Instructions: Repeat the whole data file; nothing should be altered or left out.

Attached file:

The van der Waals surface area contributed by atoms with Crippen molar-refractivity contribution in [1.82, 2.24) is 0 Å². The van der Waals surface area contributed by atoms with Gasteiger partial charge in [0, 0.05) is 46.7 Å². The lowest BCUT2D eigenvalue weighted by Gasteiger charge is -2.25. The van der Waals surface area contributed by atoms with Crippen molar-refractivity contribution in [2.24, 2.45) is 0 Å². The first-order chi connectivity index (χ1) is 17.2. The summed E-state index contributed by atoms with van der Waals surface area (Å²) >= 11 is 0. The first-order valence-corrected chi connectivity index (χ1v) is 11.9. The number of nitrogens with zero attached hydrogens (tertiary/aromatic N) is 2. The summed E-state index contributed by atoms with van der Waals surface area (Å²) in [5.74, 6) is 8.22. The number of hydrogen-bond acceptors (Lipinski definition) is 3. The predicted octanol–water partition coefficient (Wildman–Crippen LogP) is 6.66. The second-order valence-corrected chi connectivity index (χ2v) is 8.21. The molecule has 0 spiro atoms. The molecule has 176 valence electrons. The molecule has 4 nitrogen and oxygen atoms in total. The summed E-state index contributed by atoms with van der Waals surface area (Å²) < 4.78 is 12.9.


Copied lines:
The van der Waals surface area contributed by atoms with Crippen molar-refractivity contribution in [1.82, 2.24) is 0 Å². The van der Waals surface area contributed by atoms with Gasteiger partial charge in [0, 0.05) is 46.7 Å². The lowest BCUT2D eigenvalue weighted by Gasteiger charge is -2.25. The van der Waals surface area contributed by atoms with Crippen molar-refractivity contribution in [2.24, 2.45) is 0 Å². The first-order chi connectivity index (χ1) is 17.2. The summed E-state index contributed by atoms with van der Waals surface area (Å²) >= 11 is 0. The first-order valence-corrected chi connectivity index (χ1v) is 11.9. The number of nitrogens with zero attached hydrogens (tertiary/aromatic N) is 2. The summed E-state index contributed by atoms with van der Waals surface area (Å²) in [5.74, 6) is 8.22. The number of hydrogen-bond acceptors (Lipinski definition) is 3. The predicted octanol–water partition coefficient (Wildman–Crippen LogP) is 6.66. The second-order valence-corrected chi connectivity index (χ2v) is 8.21. The molecule has 0 spiro atoms. The molecule has 176 valence electrons. The molecule has 4 nitrogen and oxygen atoms in total. The summed E-state index contributed by atoms with van der Waals surface area (Å²) < 4.78 is 12.9.